In this short discussion note, I cast doubt upon the common view that social groups persist throughout changes in their membership, by virtue of the maintenance of their structure and/or function. I offer two counterexamples, and consider two possible responses to a natural objection to them, neither of which support the view that it is a metaphysical truth that social groups persist through changes in their membership, or persist by virtue of the maintenance of their structure and/or function.
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  12.  3
    The Influence of Felix Kaufmann’s Methodology on Harold Garfinkel’s Ethnomethodology.Martyn Hammersley - 2020 - Philosophy of the Social Sciences 50 (1):23-44.
    This paper examines the “methodology,” or philosophy of social science, developed by Felix Kaufmann in the second quarter of the 20th century, with the aim of determining its influence on the early work of the sociologist Harold Garfinkel. Kaufmann’s two methodology books are discussed, one written before, the other after, his migration from Austria to the United States. It is argued that Garfinkel took over Kaufmann’s conception of scientific practice: as a set of procedural rules or methods that determine whether (...)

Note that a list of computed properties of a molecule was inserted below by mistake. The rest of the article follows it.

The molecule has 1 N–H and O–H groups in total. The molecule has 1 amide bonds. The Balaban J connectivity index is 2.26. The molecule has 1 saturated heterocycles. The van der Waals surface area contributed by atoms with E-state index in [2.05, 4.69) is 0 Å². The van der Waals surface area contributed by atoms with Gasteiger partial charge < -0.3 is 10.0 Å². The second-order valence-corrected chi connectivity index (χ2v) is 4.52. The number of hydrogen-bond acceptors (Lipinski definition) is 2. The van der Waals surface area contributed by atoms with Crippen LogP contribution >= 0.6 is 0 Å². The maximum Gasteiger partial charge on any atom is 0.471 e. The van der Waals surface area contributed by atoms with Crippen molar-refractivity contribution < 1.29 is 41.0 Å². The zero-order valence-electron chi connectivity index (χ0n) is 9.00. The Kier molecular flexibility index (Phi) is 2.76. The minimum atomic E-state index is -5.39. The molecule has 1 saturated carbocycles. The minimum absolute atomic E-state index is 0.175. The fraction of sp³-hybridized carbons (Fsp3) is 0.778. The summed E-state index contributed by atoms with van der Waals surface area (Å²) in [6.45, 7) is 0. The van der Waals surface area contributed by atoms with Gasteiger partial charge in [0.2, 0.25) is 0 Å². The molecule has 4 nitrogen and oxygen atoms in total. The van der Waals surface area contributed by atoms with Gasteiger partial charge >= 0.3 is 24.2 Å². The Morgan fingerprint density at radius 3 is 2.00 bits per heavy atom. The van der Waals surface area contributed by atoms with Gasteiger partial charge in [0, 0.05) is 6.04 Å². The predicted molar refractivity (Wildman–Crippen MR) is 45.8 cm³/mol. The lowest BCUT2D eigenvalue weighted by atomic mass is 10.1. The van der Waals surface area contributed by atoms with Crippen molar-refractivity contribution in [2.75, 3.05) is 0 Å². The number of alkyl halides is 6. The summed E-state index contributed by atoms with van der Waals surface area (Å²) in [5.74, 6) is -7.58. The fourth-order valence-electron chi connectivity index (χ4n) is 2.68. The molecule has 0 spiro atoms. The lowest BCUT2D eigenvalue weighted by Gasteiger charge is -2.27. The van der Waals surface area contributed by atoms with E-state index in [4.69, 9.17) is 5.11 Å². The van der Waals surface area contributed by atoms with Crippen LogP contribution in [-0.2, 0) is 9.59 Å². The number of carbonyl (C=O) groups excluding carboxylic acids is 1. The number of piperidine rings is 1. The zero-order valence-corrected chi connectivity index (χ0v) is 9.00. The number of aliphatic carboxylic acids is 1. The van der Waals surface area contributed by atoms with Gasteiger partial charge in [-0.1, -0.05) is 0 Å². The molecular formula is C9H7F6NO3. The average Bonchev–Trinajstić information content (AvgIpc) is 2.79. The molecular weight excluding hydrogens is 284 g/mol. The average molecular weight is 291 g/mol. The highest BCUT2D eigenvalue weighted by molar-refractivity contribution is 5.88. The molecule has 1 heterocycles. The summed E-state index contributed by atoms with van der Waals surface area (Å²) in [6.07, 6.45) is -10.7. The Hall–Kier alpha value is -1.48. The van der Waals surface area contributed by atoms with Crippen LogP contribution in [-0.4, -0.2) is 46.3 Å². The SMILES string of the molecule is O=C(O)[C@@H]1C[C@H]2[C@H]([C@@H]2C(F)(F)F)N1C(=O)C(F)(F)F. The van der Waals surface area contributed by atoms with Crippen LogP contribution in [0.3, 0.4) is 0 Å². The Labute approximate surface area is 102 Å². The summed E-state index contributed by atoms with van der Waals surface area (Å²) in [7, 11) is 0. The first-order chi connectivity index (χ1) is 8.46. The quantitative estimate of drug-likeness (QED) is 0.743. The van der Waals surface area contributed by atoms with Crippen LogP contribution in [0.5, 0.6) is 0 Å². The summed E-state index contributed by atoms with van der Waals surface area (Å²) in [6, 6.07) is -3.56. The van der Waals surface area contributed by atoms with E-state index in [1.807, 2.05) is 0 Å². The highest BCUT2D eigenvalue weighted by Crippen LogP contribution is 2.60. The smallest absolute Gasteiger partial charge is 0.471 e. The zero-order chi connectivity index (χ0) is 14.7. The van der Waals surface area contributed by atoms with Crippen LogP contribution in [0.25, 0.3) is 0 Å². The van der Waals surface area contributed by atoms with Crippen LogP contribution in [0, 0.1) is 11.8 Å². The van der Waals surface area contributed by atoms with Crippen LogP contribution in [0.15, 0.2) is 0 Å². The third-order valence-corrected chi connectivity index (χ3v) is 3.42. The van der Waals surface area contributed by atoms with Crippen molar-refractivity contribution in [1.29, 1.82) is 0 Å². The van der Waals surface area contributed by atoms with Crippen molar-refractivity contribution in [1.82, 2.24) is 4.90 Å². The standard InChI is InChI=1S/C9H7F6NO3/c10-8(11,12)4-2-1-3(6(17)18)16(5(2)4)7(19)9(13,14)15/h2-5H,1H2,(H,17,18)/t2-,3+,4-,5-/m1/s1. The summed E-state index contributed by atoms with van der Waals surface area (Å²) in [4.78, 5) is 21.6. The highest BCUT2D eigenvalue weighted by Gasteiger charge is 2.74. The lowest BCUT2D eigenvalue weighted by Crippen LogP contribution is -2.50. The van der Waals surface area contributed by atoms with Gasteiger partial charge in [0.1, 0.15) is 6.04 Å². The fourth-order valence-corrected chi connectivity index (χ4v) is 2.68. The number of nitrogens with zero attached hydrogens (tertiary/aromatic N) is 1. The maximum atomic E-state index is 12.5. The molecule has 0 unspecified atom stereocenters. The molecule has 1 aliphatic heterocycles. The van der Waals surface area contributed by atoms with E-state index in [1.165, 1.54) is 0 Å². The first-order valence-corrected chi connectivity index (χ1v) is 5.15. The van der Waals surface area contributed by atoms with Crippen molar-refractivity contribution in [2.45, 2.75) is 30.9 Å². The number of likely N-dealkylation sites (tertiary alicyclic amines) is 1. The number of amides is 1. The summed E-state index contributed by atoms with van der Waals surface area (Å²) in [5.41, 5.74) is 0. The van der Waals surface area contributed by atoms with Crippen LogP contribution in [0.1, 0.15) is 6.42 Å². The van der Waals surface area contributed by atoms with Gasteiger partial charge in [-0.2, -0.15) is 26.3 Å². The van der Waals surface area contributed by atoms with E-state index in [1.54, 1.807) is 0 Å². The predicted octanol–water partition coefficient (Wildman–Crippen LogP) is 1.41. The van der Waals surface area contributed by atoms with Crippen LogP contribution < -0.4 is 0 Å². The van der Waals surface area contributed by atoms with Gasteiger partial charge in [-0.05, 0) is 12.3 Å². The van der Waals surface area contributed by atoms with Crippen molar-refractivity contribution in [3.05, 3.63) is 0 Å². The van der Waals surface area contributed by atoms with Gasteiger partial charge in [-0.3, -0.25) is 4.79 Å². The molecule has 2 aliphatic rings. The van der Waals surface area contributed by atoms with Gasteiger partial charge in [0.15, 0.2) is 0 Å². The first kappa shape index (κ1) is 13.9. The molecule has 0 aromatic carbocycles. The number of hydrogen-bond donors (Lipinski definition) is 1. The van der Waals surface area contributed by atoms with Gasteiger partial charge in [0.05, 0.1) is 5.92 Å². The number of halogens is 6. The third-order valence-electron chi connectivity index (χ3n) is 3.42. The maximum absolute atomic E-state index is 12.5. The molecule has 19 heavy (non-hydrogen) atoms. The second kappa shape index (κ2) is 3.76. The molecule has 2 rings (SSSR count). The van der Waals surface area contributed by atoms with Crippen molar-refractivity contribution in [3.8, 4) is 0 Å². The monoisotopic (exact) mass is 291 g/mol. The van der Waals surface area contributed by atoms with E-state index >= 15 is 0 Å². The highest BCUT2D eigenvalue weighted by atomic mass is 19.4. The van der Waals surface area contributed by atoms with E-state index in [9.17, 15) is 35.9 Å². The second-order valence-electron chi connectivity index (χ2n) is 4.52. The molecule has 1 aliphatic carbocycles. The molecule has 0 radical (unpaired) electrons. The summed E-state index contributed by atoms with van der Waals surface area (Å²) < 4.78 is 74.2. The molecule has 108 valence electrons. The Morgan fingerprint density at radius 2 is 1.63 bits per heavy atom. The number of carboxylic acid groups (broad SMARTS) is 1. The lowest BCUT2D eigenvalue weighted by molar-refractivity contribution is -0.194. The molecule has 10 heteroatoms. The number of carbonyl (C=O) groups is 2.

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  13.  6
    Two Strands of Field Experiments in Economics: A Historical-Methodological Analysis.Michiru Nagatsu & Judith Favereau - 2020 - Philosophy of the Social Sciences 50 (1):45-77.
    While the history and methodology of laboratory experiments in economics have been extensively studied by philosophers, those of field experiments have not attracted much attention until recently. What is the historical context in which field experiments have been advocated? And what are the methodological rationales for conducting experiments in the field as opposed to in the lab? This article addresses these questions by combining historical and methodological perspectives. In terms of history, we show that the movement toward field experiments in (...)